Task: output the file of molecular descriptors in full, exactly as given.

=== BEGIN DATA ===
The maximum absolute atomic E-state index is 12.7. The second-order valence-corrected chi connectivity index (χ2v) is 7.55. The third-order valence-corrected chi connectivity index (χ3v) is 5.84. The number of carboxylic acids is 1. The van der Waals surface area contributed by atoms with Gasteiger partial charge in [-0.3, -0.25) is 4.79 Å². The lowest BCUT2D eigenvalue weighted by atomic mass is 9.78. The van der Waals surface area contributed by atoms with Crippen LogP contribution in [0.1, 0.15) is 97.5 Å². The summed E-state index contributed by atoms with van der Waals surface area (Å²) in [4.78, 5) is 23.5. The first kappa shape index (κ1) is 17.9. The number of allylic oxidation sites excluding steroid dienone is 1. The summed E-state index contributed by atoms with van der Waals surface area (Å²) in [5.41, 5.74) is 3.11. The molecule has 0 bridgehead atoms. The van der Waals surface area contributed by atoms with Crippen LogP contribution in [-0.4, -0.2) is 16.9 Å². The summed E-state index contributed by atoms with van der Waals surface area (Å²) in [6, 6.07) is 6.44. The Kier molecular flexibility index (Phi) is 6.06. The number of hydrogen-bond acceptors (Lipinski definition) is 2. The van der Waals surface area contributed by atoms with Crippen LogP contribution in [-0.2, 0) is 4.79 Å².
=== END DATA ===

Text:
The maximum absolute atomic E-state index is 12.7. The second-order valence-corrected chi connectivity index (χ2v) is 7.55. The third-order valence-corrected chi connectivity index (χ3v) is 5.84. The number of carboxylic acids is 1. The van der Waals surface area contributed by atoms with Gasteiger partial charge in [-0.3, -0.25) is 4.79 Å². The lowest BCUT2D eigenvalue weighted by atomic mass is 9.78. The van der Waals surface area contributed by atoms with Crippen LogP contribution in [0.1, 0.15) is 97.5 Å². The summed E-state index contributed by atoms with van der Waals surface area (Å²) in [4.78, 5) is 23.5. The first kappa shape index (κ1) is 17.9. The number of allylic oxidation sites excluding steroid dienone is 1. The summed E-state index contributed by atoms with van der Waals surface area (Å²) in [5.41, 5.74) is 3.11. The molecule has 0 bridgehead atoms. The van der Waals surface area contributed by atoms with Crippen LogP contribution in [-0.4, -0.2) is 16.9 Å². The summed E-state index contributed by atoms with van der Waals surface area (Å²) in [6, 6.07) is 6.44. The Kier molecular flexibility index (Phi) is 6.06. The number of hydrogen-bond acceptors (Lipinski definition) is 2. The van der Waals surface area contributed by atoms with Crippen LogP contribution in [-0.2, 0) is 4.79 Å².